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RV Quality: What RV manufacturers don’t want you to know

Most RVers buy their RV based on the “Bling” — what it looks like. “Oh, I just love the floor plan,” says the wife. “I love that it has a Cummins engine,” says the husband. And they talk about how they can manage the monthly payments if they just watch their other spending. “Let’s do it!” they say, very excited.

But wait: They are so in love with the idea of exploring the highways with a rolling comfy home on wheels, going where they want, when they want, that they don’t pay attention to a whole lot of details. Very bad! “Oh, we’ll camp by a mountain lake and I’ll fish and you can sit outside with your favorite book,” he says to her.

But here is some of what most customers have not even considered (which is the way many manufacturers want it, especially those of inexpensive RVs):

• If they are buying the RV in the summer, how do they know how well the heater will work in December?

• If they are buying the RV in winter, will the air conditioner(s) do the job in July?

• How well are the kitchen cabinets constructed? Are they attached so poorly that they might fall down on an especially bumpy highway?

• How much closet space is there?

• How easy is it watch the TV? Will they get a stiff neck bending it to watch their favorite show?

• What’s the quality of the carpet? It can vary. The carpet in a cheap RV will wear out far faster than in a quality one.

• Where are the electric plugs? A manufacturer is required to put in a certain number of plugs based on an RV’s length: If they want to save money they can place the plugs close to each other, saving significant money on wiring. They know most buyers won’t even pay attention. So if you use a CPAP machine when sleeping, be sure there’s a plug near the bed.

• How well is the couch made? Will it fall apart in a couple of years? Same for the bed? Manufacturers put cheap furniture in cheap RVs. They’ve got to make a profit, right?

• Do you like the graphics on the exterior? Customers likely don’t realize that not all graphics are the same — cheap RVs have cheap graphics that may look great at first, but will fade or crack within a year or two. Those on more expensive RVs cost the RV manufacturer more and will last longer.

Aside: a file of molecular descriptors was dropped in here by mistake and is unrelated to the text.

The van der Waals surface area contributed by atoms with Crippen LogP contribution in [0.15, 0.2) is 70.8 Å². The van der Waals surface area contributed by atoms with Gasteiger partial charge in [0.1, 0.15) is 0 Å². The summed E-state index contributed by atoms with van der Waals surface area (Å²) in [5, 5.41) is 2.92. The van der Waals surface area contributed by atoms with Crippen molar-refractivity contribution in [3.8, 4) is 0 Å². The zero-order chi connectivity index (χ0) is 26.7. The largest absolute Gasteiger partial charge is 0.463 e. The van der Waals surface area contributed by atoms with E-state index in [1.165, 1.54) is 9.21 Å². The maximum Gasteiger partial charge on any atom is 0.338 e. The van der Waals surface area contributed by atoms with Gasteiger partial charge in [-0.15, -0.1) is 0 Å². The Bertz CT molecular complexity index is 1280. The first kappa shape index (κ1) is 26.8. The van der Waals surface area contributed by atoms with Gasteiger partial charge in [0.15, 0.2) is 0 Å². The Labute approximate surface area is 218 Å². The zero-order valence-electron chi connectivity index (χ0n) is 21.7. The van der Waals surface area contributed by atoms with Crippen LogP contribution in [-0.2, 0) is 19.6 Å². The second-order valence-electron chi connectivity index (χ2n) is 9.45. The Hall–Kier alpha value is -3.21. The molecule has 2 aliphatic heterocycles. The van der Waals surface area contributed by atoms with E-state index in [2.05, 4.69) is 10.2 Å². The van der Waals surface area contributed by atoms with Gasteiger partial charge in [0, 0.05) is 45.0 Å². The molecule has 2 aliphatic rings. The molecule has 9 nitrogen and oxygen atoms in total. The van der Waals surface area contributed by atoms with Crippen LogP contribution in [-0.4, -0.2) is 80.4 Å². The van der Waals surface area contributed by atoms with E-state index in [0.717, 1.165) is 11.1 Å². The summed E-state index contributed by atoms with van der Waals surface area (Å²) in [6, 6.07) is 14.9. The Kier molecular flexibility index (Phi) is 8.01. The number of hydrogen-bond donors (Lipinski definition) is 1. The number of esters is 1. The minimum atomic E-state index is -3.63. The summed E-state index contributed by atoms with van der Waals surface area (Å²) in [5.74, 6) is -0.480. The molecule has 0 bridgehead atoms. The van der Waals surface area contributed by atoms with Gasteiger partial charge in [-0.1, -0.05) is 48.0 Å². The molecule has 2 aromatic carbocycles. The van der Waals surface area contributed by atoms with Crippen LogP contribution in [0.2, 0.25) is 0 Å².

• How loud is the water pump? Does it sound like a garbage disposal, or is it quiet (that costs a manufacturer more)?

• How well-insulated is the RV? Insulating costs money. The less a manufacturer uses, the more money it saves.

• How good is the foam in the dinette cushions? Will it soon compress and leave you sitting on the plywood base?

A $30,000 RV and a $60,000 RV may look the same without a close inspection. Many RVers don’t look very closely. They just fall in love, pick the cheaper model, pay and drive away.

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Donald N Wright
3 months ago

working at Home Depot, it was fun to find our cheaper cabinets in expensive Motor Homes.

STEVE
3 months ago

I bought mine after much research. Outrigger wall supports, adequate counter space, aluminum framing and AZDEL are what sold me. I walked in and ordered it. No salesman required.

Robert
3 months ago

Our sales person lifted the bed and talked about the structure then encouraged us to look at other RVs at the show. If what a buyer can easily find is not finished well, one can only imagine the short cuts taken behind the walls about hidden places?

Jim Johnson
3 months ago

The easiest way in my opinion to determine RV quality is the trim used where components meet. The more and bigger the covering trim pieces, the less precision was used in construction. If the construction precision is below average, so will be the quality and durability of darn near everything else.

And here is an alternative view on RV quality… We bought a small travel trailer with the floor plan we liked and dry/full weight that was slightly less than 80% of our SUV’s tow capacity. What I noticed was greater durability, at least in small trailers, had a direct correlation to weight. Similar floor plans from ‘better’ manufacturers exceeded our weight needs by also adding things that wouldn’t increase our usability.

We are not rough on our RV, and do the maintenance. I have a good understanding and skill to make minor modifications to a travel trailer. The price we paid was low enough to fix the obvious shortcomings without adding significant weight to the trailer.

Tommy Molnar
3 months ago

I think this is going to be interesting. For instance, I didn’t know that there are supposed to be a certain number of electrical outlets per foot of RV.

STEVE
3 months ago
Reply to  Tommy Molnar

Kind of like in a house. An outlet every so many linear feet of wall.

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